1. Ensure that the material you are cutting has at least one straight edge and no nails or foreign objects. The straight edge will slide against the fence when ripping.
2. Measure the width of the board and determine the width of cut desired.
3. Lift the locking handle on the fence and slide the fence to the desired cut width using the scale. Make sure you use the scale for the correct side of the blade.
4. Lock the fence by pressing down on the locking handle.
5. Use the elevation handle on the front of the saw to set the height of the blade approximately 1 tooth above the height of the material by placing the material next to the blade as a guide. This limits the exposed blade.
6. Turn on the main power switch on the front of the saw and the dust collector. The green light on the saw will flash and turn solid green when the saw is ready.
7. Make sure nothing is touching the blade. Turn on the saw by gently pulling on the red start paddle switch located on the front of the machine. The paddle switch is also the off switch when pressed.
8. Line up the flat side of the material with the fence without touching the blade. The fence is a guide and the material should be pressed firmly into the fence as well as down on the table.
9. Slowly feed the material in towards the blade while keeping your fingers at least 6" from the blade. Use a push stick to keep fingers away from the blade.
10. Make sure you keep a firm hold on the material and do not stop feeding the material until it has passed beyond the blade.
11. It is helpful to have someone assisting on the back side of the saw to help hold material being fed off the table. Make sure the person helping does not pull on the material.
12. When the saw cut is complete, press in on the paddle switch to turn off the saw.
1. Move the fence off to the side by lifting the brake handle and sliding the fence off to the side.
2. Place the cross cut sled on the table by aligning the table slots with the rails on the sled.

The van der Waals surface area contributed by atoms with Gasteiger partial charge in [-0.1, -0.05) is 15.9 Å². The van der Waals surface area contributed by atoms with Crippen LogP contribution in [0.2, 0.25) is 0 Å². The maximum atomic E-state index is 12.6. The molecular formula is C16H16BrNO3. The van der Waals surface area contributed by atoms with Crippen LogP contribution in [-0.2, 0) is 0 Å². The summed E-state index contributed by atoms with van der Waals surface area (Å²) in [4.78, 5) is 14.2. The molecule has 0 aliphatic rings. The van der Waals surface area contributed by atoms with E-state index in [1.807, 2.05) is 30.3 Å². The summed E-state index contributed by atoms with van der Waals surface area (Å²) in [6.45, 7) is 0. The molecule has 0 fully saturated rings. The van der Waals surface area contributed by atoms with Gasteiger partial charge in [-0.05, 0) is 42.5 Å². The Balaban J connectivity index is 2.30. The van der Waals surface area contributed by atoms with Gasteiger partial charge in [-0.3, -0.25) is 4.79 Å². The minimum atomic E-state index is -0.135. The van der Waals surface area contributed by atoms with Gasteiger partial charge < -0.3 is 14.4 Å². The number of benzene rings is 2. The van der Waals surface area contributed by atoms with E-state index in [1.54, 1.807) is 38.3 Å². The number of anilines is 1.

3. Slide the sled over the blade and use the material to set the blade height using the blade height handle on the front of the saw. The blade should be roughly one tooth taller than the top of the material.
4. Place the material flat edge against the back of the sled and align the material with the edge of the blade.
5. Once the blade is clear pull the red paddle switch to turn on the saw.
6. Slide the sled forward to cut through the material at the desired location.
7. Slide the sled back to you so it clears the blade.
8. Power down the saw by pressing the red paddle switch located on the front of the machine.
9. Lower the blade below the table using the crank handle on the front of the machine.
10. Reset the space.
There are hazards you need to be aware of when using a table saw. The blade is very sharp and it spins very fast. Keep your fingers away from the blade even when its not spinning. Use a push stick to keep your fingers a safe distance from the blade. Hold onto material firmly and keep it against the table and fence. If material catches on the blade the material can shoot back at you and this is called a kickback.
This is a video of a kickback:
If the blade appears to need sharpening ask the tech to change out the blade.
A sign of a dull blade is as follows:
1. Burning of material
2. More resistance when cutting
3. Rough cut edges
4. Increased cutting noise
5. Increased motor noise
Keep the saw clean and use the dust collector. There are several lubrication points on the saw that need to be checked by the tech.
Specific Maintenance Tasks